Jeddah, Jeddah, Jeddah

  • The King has received the board of directors of Jeddah Chamber of Commerce and Industry. The JCCI delegation included 3 women. National newspapers made sure to show that in the pictures. During the reception, Saleh Kamel, chairman of JCCI, promised the King to create jobs for new university graduates. Last week, an official from the minister of labor said there are 200,000 unemployed Saudi women; 78% of those women hold a college degree. The official described this as a “sad matter.”
  • File this under good news for transparency and fighting corruption. Saudi Gazette says, “As the Control and Investigation Board (CIB) begins Saturday its investigations into the case files of over 70 persons facing charges related to the Jeddah flood disaster of November 2009, sources told Okaz that the accused would be put on trial publicly. Construction contractors found guilty may also be liable to pay blood money.”

Royal Reaction

While the sky keeps raining dogs on Jeddah, we finally have an official reaction to the disaster. On Monday, King Abdullah ordered the setting up of a high-level committee that will study the extent of the damage due to the calamity. It will also study the causes of the crisis and recommend ways to make ensure that it does not happen again.

The royal decree was particularly interesting because it featured a strong language that is rather unusual for government communications. Many officials in Jeddah, including Makkah Governor Prince Khaled al-Faisal, stressed in their statements that this was a natural disaster and there was not much they could have done about it. However, the royal decree made it clear that the devastation has more to do with the performance of the government than the amount of the rains.

“It is painful that many countries, some with even less potential than the Kingdom, experience similar rainfall almost every day, but there are no devastation of the magnitude we witnessed in Jeddah,” said the decree. “We cannot ignore the fact that there were mistakes and failures on the part of some departments and it is our duty to identify those responsible and take action against them.”

By Saudi standards, this is not normal. Some people even think the whole point of the royal decree and the investigation is to defuse the public anger over the catastrophe. But the firm language of the decree makes me believe that it is going to be different this time.

I certainly hope that this committee will hit hard on the widespread corruption that led to this disaster. Money alone is not enough to compensate the families of those who lost their lives. We must make sure that those responsible for the tragedy are taken to task because this is the only way to make sure that it won’t happen again.

Dirty Games

I never liked the Saudi Arabian Football Federation (SAFF). Not just because of their lame policy of erratically and irrationally sacking one coach after another, but also because the overall performance of our sports teams is simply not comparable to the talent pool we have in this country. I can’t think of any reason for this situation other than mismanagement of resources available at the disposal of this federation.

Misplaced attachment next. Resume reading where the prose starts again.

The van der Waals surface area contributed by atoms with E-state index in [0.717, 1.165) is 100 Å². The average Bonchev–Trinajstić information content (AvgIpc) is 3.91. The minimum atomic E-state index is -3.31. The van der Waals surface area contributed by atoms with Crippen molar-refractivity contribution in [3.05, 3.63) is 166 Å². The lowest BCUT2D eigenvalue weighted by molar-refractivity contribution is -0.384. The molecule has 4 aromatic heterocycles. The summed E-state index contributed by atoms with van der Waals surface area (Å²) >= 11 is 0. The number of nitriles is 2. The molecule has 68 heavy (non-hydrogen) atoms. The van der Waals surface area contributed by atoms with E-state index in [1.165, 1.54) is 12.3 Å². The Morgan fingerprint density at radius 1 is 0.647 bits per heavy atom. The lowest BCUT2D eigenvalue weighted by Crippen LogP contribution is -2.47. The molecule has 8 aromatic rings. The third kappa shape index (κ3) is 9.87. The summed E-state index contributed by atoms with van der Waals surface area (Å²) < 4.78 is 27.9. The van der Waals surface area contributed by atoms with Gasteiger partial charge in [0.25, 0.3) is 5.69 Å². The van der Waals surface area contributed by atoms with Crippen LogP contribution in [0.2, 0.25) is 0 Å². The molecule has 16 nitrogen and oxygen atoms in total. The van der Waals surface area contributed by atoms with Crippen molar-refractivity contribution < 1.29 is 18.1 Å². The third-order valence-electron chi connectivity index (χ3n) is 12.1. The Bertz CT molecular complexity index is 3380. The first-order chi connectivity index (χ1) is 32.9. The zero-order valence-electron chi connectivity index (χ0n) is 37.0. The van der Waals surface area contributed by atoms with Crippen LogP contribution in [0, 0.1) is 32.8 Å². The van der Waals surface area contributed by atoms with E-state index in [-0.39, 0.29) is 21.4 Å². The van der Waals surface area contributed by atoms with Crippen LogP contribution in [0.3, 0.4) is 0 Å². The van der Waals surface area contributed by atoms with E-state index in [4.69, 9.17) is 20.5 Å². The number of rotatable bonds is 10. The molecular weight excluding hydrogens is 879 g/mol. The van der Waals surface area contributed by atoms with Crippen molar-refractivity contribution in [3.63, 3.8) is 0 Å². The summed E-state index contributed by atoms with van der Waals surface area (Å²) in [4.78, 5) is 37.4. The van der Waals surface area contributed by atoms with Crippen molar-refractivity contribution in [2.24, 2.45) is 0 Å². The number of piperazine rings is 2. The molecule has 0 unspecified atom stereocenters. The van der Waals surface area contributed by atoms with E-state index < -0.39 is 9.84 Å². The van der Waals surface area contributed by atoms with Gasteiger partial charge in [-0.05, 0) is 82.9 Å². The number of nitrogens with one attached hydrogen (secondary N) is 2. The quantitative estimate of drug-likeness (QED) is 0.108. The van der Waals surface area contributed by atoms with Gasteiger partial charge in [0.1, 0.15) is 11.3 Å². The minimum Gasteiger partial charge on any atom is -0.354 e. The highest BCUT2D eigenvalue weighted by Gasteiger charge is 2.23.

A long running saga of SAFF involves building a new football stadium in Jeddah. The current Prince Abdullah Al-Faisal Stadium in the coastal city was built in 1980. I could not find any solid numbers regarding the stadium’s capacity, but Google thinks it’s somewhere between 25,000-35,000 spectators, which is considered medium by today’s standards. Jeddah is the home of two major football clubs in Saudi Arabia, Al-Ittihad and Al-Ahli, which means a large number of matches is played on the stadium every year. Add to that poor maintenance and lack of any renovation effort and you get an outdated, ugly mess.

Rumors about the new Jeddah stadium, expected to be named after Crown Prince King Abdullah, have been circulating for, I don’t know, like the past ten years or so. SAFF claim that they have all plans ready for the new stadium but they are waiting for the Ministry of Finance to allocate the needed money for the project. SAFF have been blaming MOF for taking such a long time to approve the budget of the project and allocate the money.

However, if what Arreyadi sports newspaper has reported today is true, then I don’t blame MOF for putting the plans on hold. The newspaper cited sources at MOF saying the delay in approving the plans is based on their conviction that the estimated budget by SAFF is quite exaggerated. SAFF say they will need SR 10 billion to build the new stadium.

For the sake of comparison, the construction cost of the Emirates Stadium, one of Europe’s newest and most expensive football venues, is £430 million (~ SR 3 billion). Why SAFF are asking for this exorbitant amount of money when they actually need just a fraction of it remains a mystery, unless we get a chance to see their plans for the new stadium, which better include some architectural miracles and never-seen-before technologies to justify this huge budget.

I understand that Arreyadi is not very friendly toward SAFF for reasons beyond the scope of this blog post, but even if their report is not accurate, it nevertheless sheds the light on an important issue that has been long overlooked. Saudi Arabia has not built any new football stadiums since the opening of King Fahad International Stadium in Riyadh in 1989.